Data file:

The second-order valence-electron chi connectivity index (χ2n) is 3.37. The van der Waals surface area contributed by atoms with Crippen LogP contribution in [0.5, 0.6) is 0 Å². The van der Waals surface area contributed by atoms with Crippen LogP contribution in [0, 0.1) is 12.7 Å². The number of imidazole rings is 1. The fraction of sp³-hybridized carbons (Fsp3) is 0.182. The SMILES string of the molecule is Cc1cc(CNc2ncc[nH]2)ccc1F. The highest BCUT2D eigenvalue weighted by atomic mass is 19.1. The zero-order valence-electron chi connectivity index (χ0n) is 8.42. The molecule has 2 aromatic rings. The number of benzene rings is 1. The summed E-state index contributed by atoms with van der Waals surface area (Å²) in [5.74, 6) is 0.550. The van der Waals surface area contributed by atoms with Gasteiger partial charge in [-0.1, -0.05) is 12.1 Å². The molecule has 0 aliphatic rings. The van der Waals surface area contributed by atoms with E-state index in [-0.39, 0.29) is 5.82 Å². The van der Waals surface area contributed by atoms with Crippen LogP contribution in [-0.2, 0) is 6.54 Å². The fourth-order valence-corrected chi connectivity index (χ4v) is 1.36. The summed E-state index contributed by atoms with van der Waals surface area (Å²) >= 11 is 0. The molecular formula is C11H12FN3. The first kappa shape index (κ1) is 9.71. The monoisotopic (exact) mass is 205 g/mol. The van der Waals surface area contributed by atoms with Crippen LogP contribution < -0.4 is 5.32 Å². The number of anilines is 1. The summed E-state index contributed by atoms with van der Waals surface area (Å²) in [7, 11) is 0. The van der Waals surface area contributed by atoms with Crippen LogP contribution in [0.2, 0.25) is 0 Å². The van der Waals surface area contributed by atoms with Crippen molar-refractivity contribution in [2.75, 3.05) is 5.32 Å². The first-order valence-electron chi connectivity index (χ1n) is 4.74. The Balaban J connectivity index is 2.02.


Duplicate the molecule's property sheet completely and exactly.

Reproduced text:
The second-order valence-electron chi connectivity index (χ2n) is 3.37. The van der Waals surface area contributed by atoms with Crippen LogP contribution in [0.5, 0.6) is 0 Å². The van der Waals surface area contributed by atoms with Crippen LogP contribution in [0, 0.1) is 12.7 Å². The number of imidazole rings is 1. The fraction of sp³-hybridized carbons (Fsp3) is 0.182. The SMILES string of the molecule is Cc1cc(CNc2ncc[nH]2)ccc1F. The highest BCUT2D eigenvalue weighted by atomic mass is 19.1. The zero-order valence-electron chi connectivity index (χ0n) is 8.42. The molecule has 2 aromatic rings. The number of benzene rings is 1. The summed E-state index contributed by atoms with van der Waals surface area (Å²) in [5.74, 6) is 0.550. The van der Waals surface area contributed by atoms with Gasteiger partial charge in [-0.1, -0.05) is 12.1 Å². The molecule has 0 aliphatic rings. The van der Waals surface area contributed by atoms with E-state index in [-0.39, 0.29) is 5.82 Å². The van der Waals surface area contributed by atoms with Crippen LogP contribution in [-0.2, 0) is 6.54 Å². The fourth-order valence-corrected chi connectivity index (χ4v) is 1.36. The summed E-state index contributed by atoms with van der Waals surface area (Å²) >= 11 is 0. The molecular formula is C11H12FN3. The first kappa shape index (κ1) is 9.71. The monoisotopic (exact) mass is 205 g/mol. The van der Waals surface area contributed by atoms with Crippen LogP contribution < -0.4 is 5.32 Å². The number of anilines is 1. The summed E-state index contributed by atoms with van der Waals surface area (Å²) in [7, 11) is 0. The van der Waals surface area contributed by atoms with Crippen LogP contribution in [0.2, 0.25) is 0 Å². The van der Waals surface area contributed by atoms with Crippen molar-refractivity contribution in [2.75, 3.05) is 5.32 Å². The first-order valence-electron chi connectivity index (χ1n) is 4.74. The Balaban J connectivity index is 2.02.